Walking exercise is the most effective noninvasive therapy that improves walking ability in peripheral artery disease (PAD). Biologic mechanisms by which exercise improves walking in PAD are unclear. This review summarizes evidence regarding effects of walking exercise on lower extremity skeletal muscle in PAD. In older people without PAD, aerobic exercise improves mitochondrial activity, muscle mass, capillary density, and insulin sensitivity in skeletal muscle. However, walking exercise increases lower extremity ischemia in people with PAD, and therefore, mechanisms by which this exercise improves walking may differ between people with and without PAD. Compared with people without PAD, gastrocnemius muscle in people with PAD has greater mitochondrial impairment, increased reactive oxygen species, and increased fibrosis. In multiple small trials, walking exercise therapy did not consistently improve mitochondrial activity in people with PAD. In one 12-week randomized trial of people with PAD randomized to supervised exercise or control, supervised treadmill exercise increased treadmill walking time from 9.3 to 15.1 minutes, but simultaneously increased the proportion of angular muscle fibers, consistent with muscle denervation (from 7.6% to 15.6%), while angular myofibers did not change in the control group (from 9.1% to 9.1%). These findings suggest an adaptive response to exercise in PAD that includes denervation and reinnervation, an adaptive process observed in skeletal muscle of people without PAD during aging. Small studies have not shown significant effects of exercise on increased capillary density in lower extremity skeletal muscle of participants with PAD, and there are no data showing that exercise improves microcirculatory delivery of oxygen and nutrients in patients with PAD. However, the effects of supervised exercise on increased plasma nitrite abundance after a treadmill walking test in people with PAD may be associated with improved lower extremity skeletal muscle perfusion and may contribute to improved walking performance in response to exercise in people with PAD. Randomized trials with serial, comprehensive measures of muscle biology, and physiology are needed to clarify mechanisms by which walking exercise interventions improve mobility in PAD.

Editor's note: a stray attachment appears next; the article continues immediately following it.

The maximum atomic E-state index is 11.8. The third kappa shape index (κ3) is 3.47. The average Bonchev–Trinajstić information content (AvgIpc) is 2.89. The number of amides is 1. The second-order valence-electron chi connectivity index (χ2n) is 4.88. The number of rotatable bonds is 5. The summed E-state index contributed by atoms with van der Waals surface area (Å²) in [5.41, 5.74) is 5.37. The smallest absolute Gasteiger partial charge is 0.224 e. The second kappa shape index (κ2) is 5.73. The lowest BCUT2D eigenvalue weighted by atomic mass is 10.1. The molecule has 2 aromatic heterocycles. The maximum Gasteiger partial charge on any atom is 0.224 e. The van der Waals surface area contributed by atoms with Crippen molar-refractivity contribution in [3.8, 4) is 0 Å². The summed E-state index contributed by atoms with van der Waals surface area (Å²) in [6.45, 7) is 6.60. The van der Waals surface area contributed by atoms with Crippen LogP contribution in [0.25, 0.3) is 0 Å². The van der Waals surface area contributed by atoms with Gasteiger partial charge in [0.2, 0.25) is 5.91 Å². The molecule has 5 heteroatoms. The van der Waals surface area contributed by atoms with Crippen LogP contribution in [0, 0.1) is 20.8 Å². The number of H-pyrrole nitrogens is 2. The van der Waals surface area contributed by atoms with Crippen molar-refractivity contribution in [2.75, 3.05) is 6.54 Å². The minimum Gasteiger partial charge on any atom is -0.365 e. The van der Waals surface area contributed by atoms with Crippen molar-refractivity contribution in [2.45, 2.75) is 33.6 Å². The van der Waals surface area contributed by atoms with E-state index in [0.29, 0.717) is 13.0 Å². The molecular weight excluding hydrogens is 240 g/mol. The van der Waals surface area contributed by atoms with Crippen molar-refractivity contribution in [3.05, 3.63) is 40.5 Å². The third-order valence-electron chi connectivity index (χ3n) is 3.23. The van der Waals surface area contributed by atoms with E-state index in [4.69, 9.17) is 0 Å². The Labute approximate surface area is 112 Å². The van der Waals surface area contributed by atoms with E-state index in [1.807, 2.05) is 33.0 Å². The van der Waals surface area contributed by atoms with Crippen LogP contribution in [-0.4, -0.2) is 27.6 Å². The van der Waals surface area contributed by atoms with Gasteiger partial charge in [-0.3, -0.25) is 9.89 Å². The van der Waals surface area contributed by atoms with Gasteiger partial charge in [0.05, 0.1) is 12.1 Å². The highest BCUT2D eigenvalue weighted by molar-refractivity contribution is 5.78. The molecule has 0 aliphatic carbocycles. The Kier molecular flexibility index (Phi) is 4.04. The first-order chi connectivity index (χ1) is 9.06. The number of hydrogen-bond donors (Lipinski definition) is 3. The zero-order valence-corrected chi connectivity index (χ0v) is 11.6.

- peripheral artery disease
- skeletal muscle
ASJC Scopus subject areas
- Cardiology and Cardiovascular Medicine